US6976286Oct 21, 2002Dec 20, 2005Edwin SanabriaMotorized self-draining utility bucket
US7178675Feb 6, 2003Feb 20, 2007Votel John CDrain water filter assembly
US7216395 *Aug 1, 2002May 15, 2007Johnsondiversey, Inc.Mop and pad washing machine
US7597125Sep 28, 2004Oct 6, 2009Levi DeatonFresh dispense cleaning product
US7959030Jun 14, 2011Bercom International, LlcRoller brush adaptable hand-held container having sidewall ramp portion
US8042215Jun 5, 2009Oct 25, 2011Thibault Richard RCleaning system for removing abrading material
US8181812Dec 18, 2008May 22, 2012Joel ChristensonMulti sectional bucket
US8197593 *Jun 16, 2008Jun 12, 2012Perumalsamy BalaguruLow-temperature cure inorganic compositions
US8381931Feb 26, 2013Roger Ernest, IIIIntegrated dual container bucket assembly
US8393047Mar 12, 2013Rubermaid Commercial Products, LLCMop bucket
US8505147Apr 23, 2010Aug 13, 2013Rubbermaid Commercial Products, LlcFlat mop
US8567087Apr 23, 2010Oct 29, 2013Rubbermaid Commercial Products, LlcMop wringer
US8863350Feb 8, 2013Oct 21, 2014Rubbermaid Commercial Products, LlcMop bucket
US8938848Apr 23, 2010Jan 27, 2015Rubbermaid Commerical Products, LlcMop agitator
US9009907Nov 7, 2011Apr 21, 2015Rubbermaid Commercial Products, LlcFlat mop frame
US9226640Aug 14, 2015Jan 5, 2016Kai WulffMop trolley with a central mop sprayer and mop rest
US20030146144 *Feb 6, 2003Aug 7, 2003Votel John C.Drain water filter assembly
US20040019998 *Aug 1, 2002Feb 5, 2004Johnsondiversey, Inc.Mop and pad washing machine
US20040237243 *Aug 16, 2002Dec 2, 2004Thomas DahlApparatus for a cleaning carriage
US20050061695 *Sep 23, 2003Mar 24, 2005Jason NoginMethod and apparatus for storing a mop
US20050076465 *Oct 8, 2003Apr 14, 2005Barry RouseyMop bucket filtering system
US20050086760 *Jun 10, 2004Apr 28, 2005Young Ronald A.(.Multi-compartment cleaning bucket
US20050086980 *Nov 19, 2003Apr 28, 2005Young Ronald Alexander (.Cleaning equipment
US20050204503 *Mar 19, 2004Sep 22, 2005Burns Thomas DFiltered wringer
US20050246851 *May 5, 2005Nov 10, 2005Rubbermaid Commercial Products LlcColor coded mop pads and method of color coding same
US20050252921 *May 5, 2005Nov 17, 2005Rubbermaid Commercial Products LlcDisinfecting bucket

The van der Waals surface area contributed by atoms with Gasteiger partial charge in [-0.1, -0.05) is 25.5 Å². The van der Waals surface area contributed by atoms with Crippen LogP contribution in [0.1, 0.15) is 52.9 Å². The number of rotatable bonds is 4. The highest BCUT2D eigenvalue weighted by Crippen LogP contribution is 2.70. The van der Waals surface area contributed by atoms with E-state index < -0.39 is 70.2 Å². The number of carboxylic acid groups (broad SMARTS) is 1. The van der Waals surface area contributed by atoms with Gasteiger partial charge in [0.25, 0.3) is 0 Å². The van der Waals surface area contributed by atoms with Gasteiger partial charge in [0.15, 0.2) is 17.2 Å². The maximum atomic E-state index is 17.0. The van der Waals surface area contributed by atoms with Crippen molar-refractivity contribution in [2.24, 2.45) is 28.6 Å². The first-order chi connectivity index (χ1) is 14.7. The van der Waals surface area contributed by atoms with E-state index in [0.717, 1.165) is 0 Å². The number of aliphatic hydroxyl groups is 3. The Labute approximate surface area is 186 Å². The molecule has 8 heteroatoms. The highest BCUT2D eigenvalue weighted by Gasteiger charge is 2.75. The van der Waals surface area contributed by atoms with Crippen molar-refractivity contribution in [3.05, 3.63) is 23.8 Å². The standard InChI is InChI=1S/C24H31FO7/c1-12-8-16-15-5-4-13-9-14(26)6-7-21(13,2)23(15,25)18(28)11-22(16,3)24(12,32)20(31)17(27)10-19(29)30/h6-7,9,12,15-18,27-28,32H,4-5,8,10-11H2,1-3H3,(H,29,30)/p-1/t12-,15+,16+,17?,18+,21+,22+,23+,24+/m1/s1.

US20060151054 *Sep 28, 2004Jul 13, 2006Levi DeatonFresh dispense cleaning product
US20080006640 *Jul 7, 2006Jan 10, 2008Natale Joseph AMop bucket and method
US20080311411 *Jun 16, 2008Dec 18, 2008Rutgers, The State University Of New JerseyLow-temperature cure inorganic compositions
US20090019654 *Jul 18, 2007Jan 22, 2009Debra LingrenCompact servicing equipment and carrier combination
US20090025804 *Jun 12, 2006Jan 29, 2009Anthony CaminitiCleaning related apparatus
US20090134169 *Dec 18, 2008May 28, 2009Joel ChristensonMulti sectional bucket
US20090300869 *Jun 5, 2009Dec 10, 2009Thibault Richard RCleaning System for Removing Abrading Material
US20110099745 *May 5, 2011Van Landingham Jr Alfred ReneauMop agitator
US20110099837 *May 5, 2011Jesse Andrew MatolaMop wringer
US20110100395 *May 5, 2011Van Landingham Jr Alfred ReneauFlat mop
US20110100929 *Apr 23, 2010May 5, 2011Van Landingham Jr Alfred ReneauMop bucket
USD627119 *Nov 9, 2010Bercom International, LlcHand-held container
USD673339Dec 25, 2012Bercom International, LlcPaint application container liner
USD678638Mar 19, 2013Bercom International, LlcPaint application container
USD690482Feb 19, 2013Sep 24, 2013Bercom International, LlcPaint application container
USD692198May 30, 2012Oct 22, 2013Bercom International, LlcPaint application container liner
USD697281Mar 21, 2011Jan 7, 2014Bercom International, LlcHand-held container
USD728884Apr 2, 2014May 5, 2015Bercom International, LlcLiner for paint roller bucket
CN103211561A *May 10, 2013Jul 24, 2013周忠杰Environment-friendly energy-saving barrel
DE29612682U1 *Jul 22, 1996Oct 24, 1996Klotz ManfredReinigungsbehälter
EP0956807A1 *Apr 23, 1999Nov 17, 1999A.Z. International S.A.Discharging means for liquid contained in a cleaning bucket
WO2000000077A1 *Jun 26, 1998Jan 6, 2000Tian Hong LimAn improved bucket
WO2003015600A1 *Aug 16, 2002Feb 27, 2003Stuns LjudproduktionApparatus for a cleaning carriage
WO2005032323A3 *Sep 28, 2004Jun 16, 2005Levi DeatonFresh dispense cleaning product
WO2008106780A1 *Mar 3, 2008Sep 12, 2008Laurent AzancotBucket for handling liquids
WO2011053642A1 *Oct 27, 2010May 5, 2011Rubbermaid Commercial Products, LlcMop bucket
WO2012107609A1 *Feb 11, 2011Aug 16, 2012Desarrollo Industrial Embell, S.L.System for wringing out mops
WO2014180341A1 *May 9, 2014Nov 13, 2014Zhongjie ZhouEnvironmentally friendly and energy saving bucket
U.S. Classification220/501, 15/264
International ClassificationA47L13/58
Cooperative ClassificationA47L13/58
European ClassificationA47L13/58
Legal Events
Aug 25, 1992REMIMaintenance fee reminder mailed
Jan 17, 1993LAPSLapse for failure to pay maintenance fees
Mar 30, 1993FPExpired due to failure to pay maintenance fee
Effective date: 19930117